The US and UK markets may be closed for holiday today but that doesn't mean that US equity futures can't spin this weekend's resurrection of anti-EU sentiment in Europe, coupled with the just confirmed resumption of the "anti-terrorist" operation in Ukraine (more on that shortly) following its anticlimatic presidential elections in a positive light. They can and they have, and even though the USDJPY low volume ramp is oddly missing overnight, and 10 Years appear bid, spoos are set for another record high, and are already trading up 0.2% at 1901.3, above 1900 for the first time ever. European shares remain higher with the autos and bank sectors outperforming and food & beverage, basic resources underperforming. The Italian and German markets are the best-performing larger bourses. The euro is little changed against the dollar. Greek 10yr bond yields fall; Italian yields decline.
Despite two desperate attempts to juice stocks overnight via JPY, US equities opened red and got redder. The selling climaxed when Europe closed and stocks rallied handsomely "off the lows" proving Tepper wrong and the rest of CNBC right (right?) The S&P ramped back up perfectly to VWAP (thank you Michelle) as 330ET BTFD'ers ensured it closed back above the all-important 50-day-moving-average. The Dow did not bounce like its higher-beta short-squeezing cousins and dropped back into the red for 2014. Away from stocks, bonds just kept rallying - but everyone said that couldn't happen - to new multi-month low yields for 10Y and 30Y (-13bps on the week). Commodities lost ground with gold back under $1300 as the USD ripped and dipped to close unchanged on the day. VIX popped back over 13 with its biggest rise in 5 weeks.
Cruising through earnings, it is now time to revisit certain indicators that speak to the underlying health of the economy and that of the US equity and Treasury bond market.
The "Shiller P/E" is much in the news of late, and, as ConvergEx's Nick Colas suggests, with good reason. It shows that U.S. equity valuations are pushing towards crash-worthy levels. This measure of long term earnings power to current price is currently at 25.3x, or close to 2 standard deviations away from its long run median of 15.9x. As Colas concludes, the writing is on the wall and we must all read it. Future returns are likely going to be lower. Competition for investor capital will get even tougher. That’s what the Shiller P/E says, and it is worth listening.
From Goldman's David Kostin, who first looks back: "S&P 500 began 2014 with a pullback of 6%, repeating its 2013 trend, but then rallied 8% to reach a new high of 1885. The market has not had a drawdown of 10% since the summer of 2012, rallying nearly 50% during that time. Gold and bonds have outperformed stocks YTD" and then forward: "S&P 500 rises 2% in 1Q to hit new high; we expect 3% appreciation during next 12 months" In other words, by the end of this week the Market should hit Goldman's 12 month forward price target.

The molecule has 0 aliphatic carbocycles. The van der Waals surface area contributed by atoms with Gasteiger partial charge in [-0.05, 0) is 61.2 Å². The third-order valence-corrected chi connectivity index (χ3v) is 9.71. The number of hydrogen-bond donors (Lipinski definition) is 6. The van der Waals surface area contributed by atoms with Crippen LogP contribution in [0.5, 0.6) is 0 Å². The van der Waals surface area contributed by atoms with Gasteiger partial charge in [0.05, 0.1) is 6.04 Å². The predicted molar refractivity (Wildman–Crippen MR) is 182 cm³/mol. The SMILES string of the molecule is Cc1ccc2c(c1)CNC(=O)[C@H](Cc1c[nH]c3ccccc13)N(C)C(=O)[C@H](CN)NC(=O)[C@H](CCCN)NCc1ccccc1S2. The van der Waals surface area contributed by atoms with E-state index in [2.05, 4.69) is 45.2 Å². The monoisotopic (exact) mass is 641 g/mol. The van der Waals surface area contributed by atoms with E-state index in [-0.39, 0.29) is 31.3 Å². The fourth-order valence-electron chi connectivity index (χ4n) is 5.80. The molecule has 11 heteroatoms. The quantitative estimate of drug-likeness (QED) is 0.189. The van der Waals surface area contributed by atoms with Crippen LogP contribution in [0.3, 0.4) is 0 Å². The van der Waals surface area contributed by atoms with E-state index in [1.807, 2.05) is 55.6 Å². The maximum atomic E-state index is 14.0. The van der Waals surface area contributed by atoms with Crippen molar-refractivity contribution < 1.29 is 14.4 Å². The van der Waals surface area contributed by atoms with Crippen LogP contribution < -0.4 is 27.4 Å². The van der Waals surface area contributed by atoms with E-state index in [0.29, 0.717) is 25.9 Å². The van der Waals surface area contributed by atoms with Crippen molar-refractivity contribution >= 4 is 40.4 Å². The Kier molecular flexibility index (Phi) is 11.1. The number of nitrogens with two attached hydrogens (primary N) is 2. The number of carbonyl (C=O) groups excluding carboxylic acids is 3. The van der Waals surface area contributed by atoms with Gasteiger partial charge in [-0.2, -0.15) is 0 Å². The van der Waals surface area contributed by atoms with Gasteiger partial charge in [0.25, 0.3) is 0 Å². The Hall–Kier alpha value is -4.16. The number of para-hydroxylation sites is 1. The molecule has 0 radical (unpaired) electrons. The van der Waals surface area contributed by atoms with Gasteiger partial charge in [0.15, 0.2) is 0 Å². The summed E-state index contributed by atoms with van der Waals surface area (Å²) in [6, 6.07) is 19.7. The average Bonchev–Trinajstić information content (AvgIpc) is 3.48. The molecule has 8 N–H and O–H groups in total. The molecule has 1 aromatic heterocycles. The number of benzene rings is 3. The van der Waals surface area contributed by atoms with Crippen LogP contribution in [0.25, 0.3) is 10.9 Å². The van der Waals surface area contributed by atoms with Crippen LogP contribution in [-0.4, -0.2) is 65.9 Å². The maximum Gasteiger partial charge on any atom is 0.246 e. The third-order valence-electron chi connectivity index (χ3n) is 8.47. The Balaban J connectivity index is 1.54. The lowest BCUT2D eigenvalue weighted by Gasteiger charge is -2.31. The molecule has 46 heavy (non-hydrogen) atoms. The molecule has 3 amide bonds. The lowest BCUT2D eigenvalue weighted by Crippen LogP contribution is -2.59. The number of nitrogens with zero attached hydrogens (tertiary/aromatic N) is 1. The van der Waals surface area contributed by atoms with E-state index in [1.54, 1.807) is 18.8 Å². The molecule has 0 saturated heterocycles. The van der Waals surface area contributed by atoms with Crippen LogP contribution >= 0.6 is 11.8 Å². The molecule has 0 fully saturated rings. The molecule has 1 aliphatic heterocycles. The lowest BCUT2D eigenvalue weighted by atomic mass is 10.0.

Netflix isn't as expensive as it appears. Be cautious getting caught up in the latest fear frenzy over net neutrality.
With The White House proclaiming Russian stocks a "sell" today (and in the meantime Russian stocks and the Ruble strengthening), it is clear, as Citi's Steven Englander notes, that the Russia/Ukraine crisis may be the first major political conflict that is played out in international financial markets. The difference, Englander points out, between this and standard imposition of sanctions is that both sides have some options that can inflict damage on the other side; and this has significant implications for investors in the short- and medium-term.
With the world still on edge over developments in the Ukraine, overnight newsflow was far less dramatic than yesterday, with no "bombshell" uttered at today's Putin press conferences in which he said nothing new and simply reiterated the party line and yet the market saw it as a full abdication, he did have some soundbites saying Russia should keep economic issues separate from politics, and that Russia should cooperate with all partners on Ukraine. Elsewhere Gazprom kept the heat on, or rather off, saying Ukraine recently paid $10 million of its nat gas debt, but that for February alone Ukraine owes $440 million for gas, which Ukraine has informed Gazprom it can't pay in full. Adding the overdue amounts for prior months, means Ukraine's current payable on gas is nearly $2 billion. Which is why almost concurrently Barosso announced that Europe would offer €1.6 billion in loans as part of EU package, which however is condition on striking a deal with the IMF (thank you US taxpayers), and that total aid could be as large as $15 billion, once again offloading the bulk of the obligations to the IMF. And so one more country joins the Troika bailout routine, and this one isn't even in the Eurozone, or the EU.